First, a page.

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Quiet quitting: It's not exactly about quitting, but it's a term you're going to want to know

Quiet quitting has nothing to do with quitting and everything to do with workers retreating from their current jobs. Quiet quitting is a stealth retreat from the "work hard" culture that dominated the pre-pandemic era of giving up everything in pursuit of ambition.

Quiet quitting is the new term for working to accomplish the tasks needed during work hours. It seems that employees are feeling the extras they do, and the extra time is not offering the same upward mobility that it used to. TLR Search has also heard from some folks that they are not valued for their expertise, and leadership wants it done their way with no input from the individual contributors on the team. So, rather than pushing a bolder uphill, they are doing what is required and no more.

Before you make any judgements, it's important to understand why workers (particularly Gen Z and Millennials) are doing this.

Quiet quitting means more time for workers to spend with family, friends, and personal pursuits at a time where burnout is at all time personal high. The trend has spurred from the feeling of people being overworked by the long, unpaid, hours expected out of jobs that cut into the time that people feel are for their personal freedom.

Studies have found that work-life balance is linked to mental health in a variety of jobs. And a 2021 survey of 2,017 workers by employer review website Glassdoor found that over half felt they had poor work-life balance. Quiet quitting aims to restore balance where work has crept into your personal time.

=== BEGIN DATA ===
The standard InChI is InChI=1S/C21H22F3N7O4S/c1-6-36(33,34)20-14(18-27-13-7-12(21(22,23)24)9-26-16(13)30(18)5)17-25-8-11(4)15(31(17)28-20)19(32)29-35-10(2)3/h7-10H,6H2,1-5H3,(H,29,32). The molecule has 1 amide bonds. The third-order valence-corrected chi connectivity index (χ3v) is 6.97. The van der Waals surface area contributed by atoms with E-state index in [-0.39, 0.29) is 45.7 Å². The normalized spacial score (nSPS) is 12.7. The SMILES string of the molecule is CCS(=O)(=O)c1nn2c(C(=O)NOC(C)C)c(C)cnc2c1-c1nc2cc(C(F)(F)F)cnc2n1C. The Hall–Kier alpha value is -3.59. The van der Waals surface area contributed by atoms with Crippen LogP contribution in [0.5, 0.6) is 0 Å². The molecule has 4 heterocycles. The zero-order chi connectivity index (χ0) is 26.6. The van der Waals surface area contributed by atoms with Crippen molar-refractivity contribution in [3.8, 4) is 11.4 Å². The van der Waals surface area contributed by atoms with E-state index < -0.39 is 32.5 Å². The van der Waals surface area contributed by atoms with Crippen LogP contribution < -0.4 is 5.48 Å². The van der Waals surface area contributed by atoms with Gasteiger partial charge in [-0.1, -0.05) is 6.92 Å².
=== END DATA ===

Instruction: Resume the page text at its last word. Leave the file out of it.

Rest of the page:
It's not all bad though, research has found that when employees are able to harness their personal pursuits outside of work, they are more likely to show up to work feeling happier and more engaged. Freeing up mental productivity time because their mind is not focused elsewhere.

Quiet quitting could be a “great liberation” in response to the great resignation. People are rejecting overwork and burnout and choosing balance and joy. They are establishing boundaries so their identity and self-value is not tied to their work productivity.

Obviously, companies don't want employees to show up to work not giving their best, but the takeaway from this trend is to encourage your employees to take personal time, take vacations, and focus on their mental health so that they can show up to work at their best.


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